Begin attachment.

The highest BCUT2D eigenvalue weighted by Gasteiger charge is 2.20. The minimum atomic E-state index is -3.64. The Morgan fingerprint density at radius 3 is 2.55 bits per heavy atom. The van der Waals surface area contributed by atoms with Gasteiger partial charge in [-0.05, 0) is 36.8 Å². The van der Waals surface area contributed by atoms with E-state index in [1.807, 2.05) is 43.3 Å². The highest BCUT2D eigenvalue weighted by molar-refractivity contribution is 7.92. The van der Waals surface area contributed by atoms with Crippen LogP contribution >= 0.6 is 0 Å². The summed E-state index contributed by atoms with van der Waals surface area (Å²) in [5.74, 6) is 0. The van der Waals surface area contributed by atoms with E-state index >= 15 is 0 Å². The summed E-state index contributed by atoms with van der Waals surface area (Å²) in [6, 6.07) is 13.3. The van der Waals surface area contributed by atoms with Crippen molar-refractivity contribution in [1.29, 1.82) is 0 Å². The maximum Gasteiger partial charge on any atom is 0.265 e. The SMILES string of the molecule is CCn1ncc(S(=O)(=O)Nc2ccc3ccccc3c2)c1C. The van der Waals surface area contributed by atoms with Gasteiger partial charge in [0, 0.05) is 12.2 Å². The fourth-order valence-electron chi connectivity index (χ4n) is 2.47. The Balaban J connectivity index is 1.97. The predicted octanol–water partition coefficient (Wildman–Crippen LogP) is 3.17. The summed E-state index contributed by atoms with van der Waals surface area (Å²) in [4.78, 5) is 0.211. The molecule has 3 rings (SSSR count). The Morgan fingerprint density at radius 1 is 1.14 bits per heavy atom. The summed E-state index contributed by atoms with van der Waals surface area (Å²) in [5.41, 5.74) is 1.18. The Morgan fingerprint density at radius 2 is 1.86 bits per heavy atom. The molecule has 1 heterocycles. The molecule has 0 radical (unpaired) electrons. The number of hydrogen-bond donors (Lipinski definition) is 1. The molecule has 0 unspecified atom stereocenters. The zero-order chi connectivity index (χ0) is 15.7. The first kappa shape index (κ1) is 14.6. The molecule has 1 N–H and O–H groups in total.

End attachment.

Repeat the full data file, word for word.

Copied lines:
The highest BCUT2D eigenvalue weighted by Gasteiger charge is 2.20. The minimum atomic E-state index is -3.64. The Morgan fingerprint density at radius 3 is 2.55 bits per heavy atom. The van der Waals surface area contributed by atoms with Gasteiger partial charge in [-0.05, 0) is 36.8 Å². The van der Waals surface area contributed by atoms with E-state index in [1.807, 2.05) is 43.3 Å². The highest BCUT2D eigenvalue weighted by molar-refractivity contribution is 7.92. The van der Waals surface area contributed by atoms with Crippen LogP contribution >= 0.6 is 0 Å². The summed E-state index contributed by atoms with van der Waals surface area (Å²) in [5.74, 6) is 0. The van der Waals surface area contributed by atoms with E-state index >= 15 is 0 Å². The summed E-state index contributed by atoms with van der Waals surface area (Å²) in [6, 6.07) is 13.3. The van der Waals surface area contributed by atoms with Crippen molar-refractivity contribution in [1.29, 1.82) is 0 Å². The maximum Gasteiger partial charge on any atom is 0.265 e. The SMILES string of the molecule is CCn1ncc(S(=O)(=O)Nc2ccc3ccccc3c2)c1C. The van der Waals surface area contributed by atoms with Gasteiger partial charge in [0, 0.05) is 12.2 Å². The fourth-order valence-electron chi connectivity index (χ4n) is 2.47. The Balaban J connectivity index is 1.97. The predicted octanol–water partition coefficient (Wildman–Crippen LogP) is 3.17. The summed E-state index contributed by atoms with van der Waals surface area (Å²) in [4.78, 5) is 0.211. The molecule has 3 rings (SSSR count). The Morgan fingerprint density at radius 1 is 1.14 bits per heavy atom. The summed E-state index contributed by atoms with van der Waals surface area (Å²) in [5.41, 5.74) is 1.18. The Morgan fingerprint density at radius 2 is 1.86 bits per heavy atom. The molecule has 1 heterocycles. The molecule has 0 radical (unpaired) electrons. The number of hydrogen-bond donors (Lipinski definition) is 1. The molecule has 0 unspecified atom stereocenters. The zero-order chi connectivity index (χ0) is 15.7. The first kappa shape index (κ1) is 14.6. The molecule has 1 N–H and O–H groups in total.